Christ the Redeemer
The description of Christ the Redeemer
The statue weighs 635 metric tons (625 long, 700 short tons), and is located at the peak of the 700-metre (2,300 ft) Corcovado mountain in the Tijuca Forest National Park overlooking the city of Rio. As a symbol of Brazilian Christianity, the statue has become an icon for Rio de Janeiro and Brazil. It is made of reinforced concrete and soapstone, and was constructed between 1922 and 1931.
History of Christ the Redeemer
The idea of building a large statue atop Corcovado was first suggested in the mid-1850s, when Vincention priest, Pedro Maria Boss, suggested placing a Christian monument on Mount Corcovado to honour Princess Isabel, princess regent of Brazil and the daughter of Emperor Pedro, although the project was never approved. In 1889, the country became a republic and, with the official separation of state and church, the idea was dismissed.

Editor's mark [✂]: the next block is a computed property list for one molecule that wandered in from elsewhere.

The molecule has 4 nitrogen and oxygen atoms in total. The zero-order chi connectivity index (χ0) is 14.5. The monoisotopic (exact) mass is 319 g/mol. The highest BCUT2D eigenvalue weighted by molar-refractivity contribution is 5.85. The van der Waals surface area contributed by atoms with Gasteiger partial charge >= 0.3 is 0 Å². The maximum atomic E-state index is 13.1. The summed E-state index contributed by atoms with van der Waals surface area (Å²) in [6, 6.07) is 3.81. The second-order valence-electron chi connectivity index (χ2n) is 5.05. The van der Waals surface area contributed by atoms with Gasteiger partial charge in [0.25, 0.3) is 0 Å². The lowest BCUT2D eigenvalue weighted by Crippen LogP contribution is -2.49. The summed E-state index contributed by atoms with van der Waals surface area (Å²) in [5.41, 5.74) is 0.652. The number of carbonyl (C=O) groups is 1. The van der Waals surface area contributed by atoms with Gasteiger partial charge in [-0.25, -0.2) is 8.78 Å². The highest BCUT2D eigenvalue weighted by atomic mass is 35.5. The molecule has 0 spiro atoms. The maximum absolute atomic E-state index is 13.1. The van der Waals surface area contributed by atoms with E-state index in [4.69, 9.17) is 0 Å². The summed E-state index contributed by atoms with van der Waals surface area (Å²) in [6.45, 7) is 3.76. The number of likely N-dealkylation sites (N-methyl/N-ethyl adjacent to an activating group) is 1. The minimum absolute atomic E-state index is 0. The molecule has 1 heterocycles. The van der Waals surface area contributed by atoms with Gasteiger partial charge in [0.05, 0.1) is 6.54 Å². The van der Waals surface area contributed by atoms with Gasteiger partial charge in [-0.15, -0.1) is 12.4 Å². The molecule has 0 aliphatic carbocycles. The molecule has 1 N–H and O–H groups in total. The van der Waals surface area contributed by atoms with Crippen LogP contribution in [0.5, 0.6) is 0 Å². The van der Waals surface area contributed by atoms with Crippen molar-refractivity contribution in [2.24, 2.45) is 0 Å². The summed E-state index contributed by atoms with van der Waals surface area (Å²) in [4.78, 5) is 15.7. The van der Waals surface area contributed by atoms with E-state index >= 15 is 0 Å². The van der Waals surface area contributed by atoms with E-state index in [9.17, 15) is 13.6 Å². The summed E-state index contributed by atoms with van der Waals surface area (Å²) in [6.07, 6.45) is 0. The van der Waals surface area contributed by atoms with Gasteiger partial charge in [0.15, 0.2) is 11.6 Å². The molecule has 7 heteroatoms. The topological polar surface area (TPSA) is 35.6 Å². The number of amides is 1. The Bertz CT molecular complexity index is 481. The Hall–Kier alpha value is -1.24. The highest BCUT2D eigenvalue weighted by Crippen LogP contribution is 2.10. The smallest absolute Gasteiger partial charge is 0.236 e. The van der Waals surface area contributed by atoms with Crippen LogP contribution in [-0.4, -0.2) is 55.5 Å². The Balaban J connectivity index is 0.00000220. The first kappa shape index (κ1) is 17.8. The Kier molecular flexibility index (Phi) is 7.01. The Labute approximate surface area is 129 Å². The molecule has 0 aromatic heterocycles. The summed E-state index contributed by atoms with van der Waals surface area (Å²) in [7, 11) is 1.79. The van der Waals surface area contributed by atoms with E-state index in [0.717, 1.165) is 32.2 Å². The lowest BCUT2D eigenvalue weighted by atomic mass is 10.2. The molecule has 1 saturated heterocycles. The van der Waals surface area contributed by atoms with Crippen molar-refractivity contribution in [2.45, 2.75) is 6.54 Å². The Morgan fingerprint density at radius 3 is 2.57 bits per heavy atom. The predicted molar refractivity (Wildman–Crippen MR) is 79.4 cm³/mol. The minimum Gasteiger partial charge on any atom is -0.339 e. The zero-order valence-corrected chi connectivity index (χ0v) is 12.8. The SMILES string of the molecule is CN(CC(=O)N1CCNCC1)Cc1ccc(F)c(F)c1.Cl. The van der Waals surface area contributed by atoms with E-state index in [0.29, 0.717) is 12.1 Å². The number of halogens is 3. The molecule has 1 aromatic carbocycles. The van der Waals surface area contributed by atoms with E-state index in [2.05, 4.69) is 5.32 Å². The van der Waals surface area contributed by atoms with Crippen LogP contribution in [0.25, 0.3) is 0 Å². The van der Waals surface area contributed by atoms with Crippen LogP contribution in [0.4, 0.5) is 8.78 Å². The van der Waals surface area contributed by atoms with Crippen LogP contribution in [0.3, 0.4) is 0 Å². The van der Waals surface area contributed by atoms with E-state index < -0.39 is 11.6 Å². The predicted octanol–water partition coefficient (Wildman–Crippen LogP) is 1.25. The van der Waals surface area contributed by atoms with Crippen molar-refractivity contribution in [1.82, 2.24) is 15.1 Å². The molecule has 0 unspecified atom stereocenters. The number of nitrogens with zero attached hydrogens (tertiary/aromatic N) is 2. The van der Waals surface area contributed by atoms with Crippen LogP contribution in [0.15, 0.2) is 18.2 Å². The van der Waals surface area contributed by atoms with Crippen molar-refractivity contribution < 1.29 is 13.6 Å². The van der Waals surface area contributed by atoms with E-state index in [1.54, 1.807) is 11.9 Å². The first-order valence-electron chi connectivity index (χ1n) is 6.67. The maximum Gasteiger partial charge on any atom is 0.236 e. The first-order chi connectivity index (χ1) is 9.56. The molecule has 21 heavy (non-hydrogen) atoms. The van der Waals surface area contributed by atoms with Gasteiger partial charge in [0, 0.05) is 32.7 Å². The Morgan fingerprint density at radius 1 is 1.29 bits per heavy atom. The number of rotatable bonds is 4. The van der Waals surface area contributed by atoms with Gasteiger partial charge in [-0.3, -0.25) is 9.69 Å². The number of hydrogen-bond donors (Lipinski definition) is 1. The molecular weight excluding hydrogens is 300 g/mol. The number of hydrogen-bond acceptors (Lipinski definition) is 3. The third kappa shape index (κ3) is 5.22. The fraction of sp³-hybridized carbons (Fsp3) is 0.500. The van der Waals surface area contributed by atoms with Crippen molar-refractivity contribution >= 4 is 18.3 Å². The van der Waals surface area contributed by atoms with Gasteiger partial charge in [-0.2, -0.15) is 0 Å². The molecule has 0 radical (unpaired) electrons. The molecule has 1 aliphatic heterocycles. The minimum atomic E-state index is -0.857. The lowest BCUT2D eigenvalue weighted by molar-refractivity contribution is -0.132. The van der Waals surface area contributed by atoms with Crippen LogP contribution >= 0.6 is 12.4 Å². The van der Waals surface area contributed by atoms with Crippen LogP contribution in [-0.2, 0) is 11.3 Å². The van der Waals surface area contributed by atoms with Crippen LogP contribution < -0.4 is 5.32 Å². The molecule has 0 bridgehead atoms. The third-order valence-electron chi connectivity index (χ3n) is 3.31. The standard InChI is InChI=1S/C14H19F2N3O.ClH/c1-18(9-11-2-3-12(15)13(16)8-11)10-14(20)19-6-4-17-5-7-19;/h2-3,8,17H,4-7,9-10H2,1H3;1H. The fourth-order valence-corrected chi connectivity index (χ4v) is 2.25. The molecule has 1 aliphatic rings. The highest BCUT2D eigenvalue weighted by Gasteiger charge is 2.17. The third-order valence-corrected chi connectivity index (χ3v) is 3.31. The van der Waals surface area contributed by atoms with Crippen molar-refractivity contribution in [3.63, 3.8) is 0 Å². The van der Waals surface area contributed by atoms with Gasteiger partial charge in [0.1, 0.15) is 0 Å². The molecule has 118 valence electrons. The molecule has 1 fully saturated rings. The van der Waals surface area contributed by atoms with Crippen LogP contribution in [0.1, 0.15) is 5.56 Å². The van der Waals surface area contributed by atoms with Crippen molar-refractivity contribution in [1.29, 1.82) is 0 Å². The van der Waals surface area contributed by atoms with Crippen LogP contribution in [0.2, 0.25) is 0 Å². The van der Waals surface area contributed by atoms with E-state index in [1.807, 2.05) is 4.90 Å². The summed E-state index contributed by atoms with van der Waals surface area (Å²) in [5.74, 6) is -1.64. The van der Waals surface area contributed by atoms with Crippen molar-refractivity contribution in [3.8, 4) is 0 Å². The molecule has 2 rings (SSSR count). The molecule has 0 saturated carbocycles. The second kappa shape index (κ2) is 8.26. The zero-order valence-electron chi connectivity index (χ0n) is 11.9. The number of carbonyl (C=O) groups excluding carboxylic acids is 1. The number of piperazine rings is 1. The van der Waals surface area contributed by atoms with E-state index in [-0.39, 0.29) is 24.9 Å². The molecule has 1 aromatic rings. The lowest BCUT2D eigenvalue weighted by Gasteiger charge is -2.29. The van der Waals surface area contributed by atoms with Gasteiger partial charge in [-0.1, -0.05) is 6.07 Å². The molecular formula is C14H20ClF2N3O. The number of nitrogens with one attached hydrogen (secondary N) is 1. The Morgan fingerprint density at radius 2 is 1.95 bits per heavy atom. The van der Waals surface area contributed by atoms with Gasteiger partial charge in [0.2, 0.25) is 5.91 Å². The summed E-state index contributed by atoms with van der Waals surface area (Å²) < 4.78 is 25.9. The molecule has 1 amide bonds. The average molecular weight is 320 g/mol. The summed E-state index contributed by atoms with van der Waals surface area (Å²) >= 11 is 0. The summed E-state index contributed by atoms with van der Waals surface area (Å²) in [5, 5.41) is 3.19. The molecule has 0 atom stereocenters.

The second proposal for a landmark statue on the mountain was made in 1920, by the Catholic Circle of Rio. The group organized an event called Semana do Monumento ("Monument Week") to attract donations and collect signatures to support the building of the statue. What motivated the organization was what they perceived as 'Godlessness' in the society at the time. The donations came mostly from Brazilian Catholics . The designs considered for the "Statue of the Christ" included a representation of the Christian cross, a statue of Jesus with a globe in his hands, and a pedestal symbolizing the world.The statue of Christ the Redeemer with open arms, a symbol of peace, was chosen.